It’s one of those times when long-awaited movies have been coming out right and left and as I scrape my budget for ticket money and my schedule for matinee times and friends who are able to go at the same time as I am, I find myself thinking about worldview a lot.
Worldview is one of those things like the price of milk or gas. We don’t seem to notice a problem with it unless there’s a really drastic change all of a sudden.
If things change just a few cents, or a few degrees in ideology, no one realizes the difference until a long way down the road. And that’s why I think alertness during movie watching is so important. Because one movie makes thousands of truth claims about the world, rapid-fire, in alluring visual images and smoothly delivered lines that somehow creep into our hearts, and those of our children. And they’re often pretty close to what we believe. But not quite on target.
For example, the fairy-tales I had access to as a kid and their “follow your heart” claims are a big part of why I and others in my generation struggle with handing control to God and letting Him steer, especially during tough times. Modern media are also a part of an identity crisis for young women in regards to their body image. I’m sure you can think of more examples.
So am I saying to keep yourself and your kids out of theaters and away from your TV?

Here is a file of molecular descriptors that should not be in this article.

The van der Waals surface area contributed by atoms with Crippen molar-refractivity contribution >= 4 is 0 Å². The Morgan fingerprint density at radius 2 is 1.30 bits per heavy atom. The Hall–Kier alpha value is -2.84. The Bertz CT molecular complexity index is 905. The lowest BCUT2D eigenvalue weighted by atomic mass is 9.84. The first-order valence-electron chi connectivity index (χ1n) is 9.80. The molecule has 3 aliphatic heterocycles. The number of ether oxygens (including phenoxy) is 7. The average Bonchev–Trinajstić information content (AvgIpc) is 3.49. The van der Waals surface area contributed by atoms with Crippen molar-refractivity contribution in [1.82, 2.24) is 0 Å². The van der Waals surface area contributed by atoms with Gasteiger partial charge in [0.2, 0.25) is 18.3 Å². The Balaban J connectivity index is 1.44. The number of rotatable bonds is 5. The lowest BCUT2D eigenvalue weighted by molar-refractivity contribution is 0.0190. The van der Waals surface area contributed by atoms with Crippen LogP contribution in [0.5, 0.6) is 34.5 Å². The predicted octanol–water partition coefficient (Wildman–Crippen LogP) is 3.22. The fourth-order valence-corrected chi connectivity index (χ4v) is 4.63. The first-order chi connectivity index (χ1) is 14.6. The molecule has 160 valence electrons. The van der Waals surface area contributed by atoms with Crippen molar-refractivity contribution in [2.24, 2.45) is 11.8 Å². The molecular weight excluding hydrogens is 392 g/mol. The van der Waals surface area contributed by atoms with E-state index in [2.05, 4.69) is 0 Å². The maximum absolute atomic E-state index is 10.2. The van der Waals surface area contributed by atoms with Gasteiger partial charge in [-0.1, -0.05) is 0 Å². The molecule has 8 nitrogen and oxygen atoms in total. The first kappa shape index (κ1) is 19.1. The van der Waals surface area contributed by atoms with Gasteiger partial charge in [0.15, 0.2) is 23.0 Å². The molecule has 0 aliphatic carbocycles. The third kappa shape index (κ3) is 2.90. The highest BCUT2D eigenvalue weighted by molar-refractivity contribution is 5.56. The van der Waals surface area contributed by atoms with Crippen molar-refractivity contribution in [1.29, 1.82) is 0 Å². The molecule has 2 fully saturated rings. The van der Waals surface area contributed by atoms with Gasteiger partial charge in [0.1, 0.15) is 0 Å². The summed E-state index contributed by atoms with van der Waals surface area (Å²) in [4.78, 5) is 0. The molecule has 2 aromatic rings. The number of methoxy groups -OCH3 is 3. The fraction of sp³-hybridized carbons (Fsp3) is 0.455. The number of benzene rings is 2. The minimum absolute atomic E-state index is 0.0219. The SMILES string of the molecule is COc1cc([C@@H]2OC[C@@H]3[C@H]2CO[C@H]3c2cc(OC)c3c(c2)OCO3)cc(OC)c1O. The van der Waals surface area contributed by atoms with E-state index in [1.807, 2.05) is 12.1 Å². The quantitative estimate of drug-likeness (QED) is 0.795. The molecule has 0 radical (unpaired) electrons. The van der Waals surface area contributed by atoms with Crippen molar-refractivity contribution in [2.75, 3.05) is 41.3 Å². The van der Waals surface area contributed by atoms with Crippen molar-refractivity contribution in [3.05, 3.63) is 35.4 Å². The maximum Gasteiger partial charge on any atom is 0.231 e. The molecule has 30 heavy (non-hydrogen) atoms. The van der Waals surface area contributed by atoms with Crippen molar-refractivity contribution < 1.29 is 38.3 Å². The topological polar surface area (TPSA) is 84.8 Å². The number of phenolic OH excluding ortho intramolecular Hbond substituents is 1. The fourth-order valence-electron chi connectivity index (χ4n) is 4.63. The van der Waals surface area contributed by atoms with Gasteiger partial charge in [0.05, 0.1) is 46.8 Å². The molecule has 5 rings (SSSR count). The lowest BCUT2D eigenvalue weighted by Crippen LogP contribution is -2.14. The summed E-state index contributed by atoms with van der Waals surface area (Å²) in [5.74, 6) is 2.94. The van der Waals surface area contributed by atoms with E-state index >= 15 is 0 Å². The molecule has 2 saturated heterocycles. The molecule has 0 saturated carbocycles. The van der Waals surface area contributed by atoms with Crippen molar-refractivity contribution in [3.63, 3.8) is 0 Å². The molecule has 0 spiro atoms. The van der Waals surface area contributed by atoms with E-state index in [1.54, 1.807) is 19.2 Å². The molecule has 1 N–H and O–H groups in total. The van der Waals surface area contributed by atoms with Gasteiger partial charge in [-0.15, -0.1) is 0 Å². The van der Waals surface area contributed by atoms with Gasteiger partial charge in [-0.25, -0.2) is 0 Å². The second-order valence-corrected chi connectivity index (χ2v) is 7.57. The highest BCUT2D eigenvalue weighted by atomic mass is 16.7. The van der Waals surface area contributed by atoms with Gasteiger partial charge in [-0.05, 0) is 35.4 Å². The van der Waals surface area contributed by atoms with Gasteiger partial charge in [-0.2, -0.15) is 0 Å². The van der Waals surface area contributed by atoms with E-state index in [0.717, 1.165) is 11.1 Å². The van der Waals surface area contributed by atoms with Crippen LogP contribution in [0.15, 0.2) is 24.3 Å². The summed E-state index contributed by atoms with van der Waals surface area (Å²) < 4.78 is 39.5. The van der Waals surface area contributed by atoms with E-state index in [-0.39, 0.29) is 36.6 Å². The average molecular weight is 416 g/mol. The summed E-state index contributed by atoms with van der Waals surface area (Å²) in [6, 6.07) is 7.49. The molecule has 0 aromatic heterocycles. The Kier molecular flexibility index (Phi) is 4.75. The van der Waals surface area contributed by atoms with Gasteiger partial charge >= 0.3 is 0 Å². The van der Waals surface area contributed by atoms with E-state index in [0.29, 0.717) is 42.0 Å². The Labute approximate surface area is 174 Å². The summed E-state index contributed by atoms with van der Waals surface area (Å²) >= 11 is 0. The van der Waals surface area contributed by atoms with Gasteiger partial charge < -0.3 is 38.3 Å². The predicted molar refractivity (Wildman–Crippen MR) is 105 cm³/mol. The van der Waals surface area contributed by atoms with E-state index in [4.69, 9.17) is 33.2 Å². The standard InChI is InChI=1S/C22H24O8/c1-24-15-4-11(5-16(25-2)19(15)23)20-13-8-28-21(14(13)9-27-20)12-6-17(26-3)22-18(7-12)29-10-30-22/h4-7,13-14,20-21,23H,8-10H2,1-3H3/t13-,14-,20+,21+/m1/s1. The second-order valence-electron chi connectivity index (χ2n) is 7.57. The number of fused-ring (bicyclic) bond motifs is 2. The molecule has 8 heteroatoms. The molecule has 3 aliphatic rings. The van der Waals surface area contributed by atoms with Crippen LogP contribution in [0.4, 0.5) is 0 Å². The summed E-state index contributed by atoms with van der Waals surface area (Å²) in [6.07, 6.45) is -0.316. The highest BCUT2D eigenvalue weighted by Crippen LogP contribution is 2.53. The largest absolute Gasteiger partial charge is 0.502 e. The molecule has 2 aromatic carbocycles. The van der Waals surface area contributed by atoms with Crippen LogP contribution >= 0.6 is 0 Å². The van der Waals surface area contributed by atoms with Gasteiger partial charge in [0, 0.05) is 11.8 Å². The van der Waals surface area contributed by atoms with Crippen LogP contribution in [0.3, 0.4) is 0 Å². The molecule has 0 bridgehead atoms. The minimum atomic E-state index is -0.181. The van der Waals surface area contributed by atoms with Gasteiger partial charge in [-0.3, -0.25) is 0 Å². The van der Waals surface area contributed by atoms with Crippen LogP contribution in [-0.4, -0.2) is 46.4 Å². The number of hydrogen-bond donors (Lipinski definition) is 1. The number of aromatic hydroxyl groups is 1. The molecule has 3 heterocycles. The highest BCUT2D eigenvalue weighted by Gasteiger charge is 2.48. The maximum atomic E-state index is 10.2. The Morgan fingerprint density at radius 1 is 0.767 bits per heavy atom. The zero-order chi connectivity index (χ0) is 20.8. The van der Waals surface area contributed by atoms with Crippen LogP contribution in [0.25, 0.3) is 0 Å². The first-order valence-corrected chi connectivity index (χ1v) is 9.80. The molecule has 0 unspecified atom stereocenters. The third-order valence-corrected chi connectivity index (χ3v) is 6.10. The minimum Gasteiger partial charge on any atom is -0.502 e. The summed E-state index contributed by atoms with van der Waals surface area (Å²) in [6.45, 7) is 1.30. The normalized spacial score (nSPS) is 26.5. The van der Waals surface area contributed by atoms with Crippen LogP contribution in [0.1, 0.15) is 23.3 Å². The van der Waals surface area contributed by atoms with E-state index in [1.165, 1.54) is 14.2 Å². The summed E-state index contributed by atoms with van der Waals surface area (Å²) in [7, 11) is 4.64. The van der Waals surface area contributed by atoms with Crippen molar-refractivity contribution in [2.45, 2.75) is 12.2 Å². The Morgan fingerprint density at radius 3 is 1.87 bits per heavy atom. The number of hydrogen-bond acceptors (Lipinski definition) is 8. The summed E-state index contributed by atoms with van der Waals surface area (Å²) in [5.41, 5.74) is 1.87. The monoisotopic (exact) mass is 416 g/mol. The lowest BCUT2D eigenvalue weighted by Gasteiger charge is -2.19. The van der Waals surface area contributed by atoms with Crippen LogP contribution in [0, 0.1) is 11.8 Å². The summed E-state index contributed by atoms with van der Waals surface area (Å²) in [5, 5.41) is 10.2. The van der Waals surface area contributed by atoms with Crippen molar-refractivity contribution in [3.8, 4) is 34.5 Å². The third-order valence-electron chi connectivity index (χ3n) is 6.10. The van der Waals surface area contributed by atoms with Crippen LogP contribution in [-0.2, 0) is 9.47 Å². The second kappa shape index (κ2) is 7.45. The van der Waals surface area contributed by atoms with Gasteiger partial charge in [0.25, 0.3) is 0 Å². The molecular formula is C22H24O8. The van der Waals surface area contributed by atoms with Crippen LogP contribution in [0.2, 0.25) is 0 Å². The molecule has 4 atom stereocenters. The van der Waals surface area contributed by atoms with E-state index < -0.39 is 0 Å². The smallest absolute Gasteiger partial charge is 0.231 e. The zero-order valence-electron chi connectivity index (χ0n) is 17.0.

Actually, no. Just the opposite.
I think it can be really important to watch age-appropriate media with our kids, even when they don’t match up with the truth from the Bible.
There are just a couple of things we cannot forget to do.
The first thing is to learn ourselves, and to teach our kids, what Peter tells us we need in the second part of our 2014 theme verse.
“Always be ready to give a defense to anyone who asks you for a reason for the hope that is in you.” 1 Peter 3:15b
How can we know something is a lie unless we know the truth about what we believe?
That’s why I’m so excited about this year’s VBS theme! It’s so important because it will help us equip kids to know the truth about God and the world and to identify lies.
Secondly, we need to take the time to talk to kids about what they’re seeing. Rather than avoiding lies, which is virtually impossible in today’s culture, what if we sat down after each movie and TV show and talked about what is and isn’t true and good in that particular story?
Imagine a generation of kids taught at home to be experts in distinguishing between the truth about the world and lies. Imagine what they can do!
So take the time to engage culture with your kids. But don’t forget to help them be ready to give an answer first! Happy movie-going in 2014!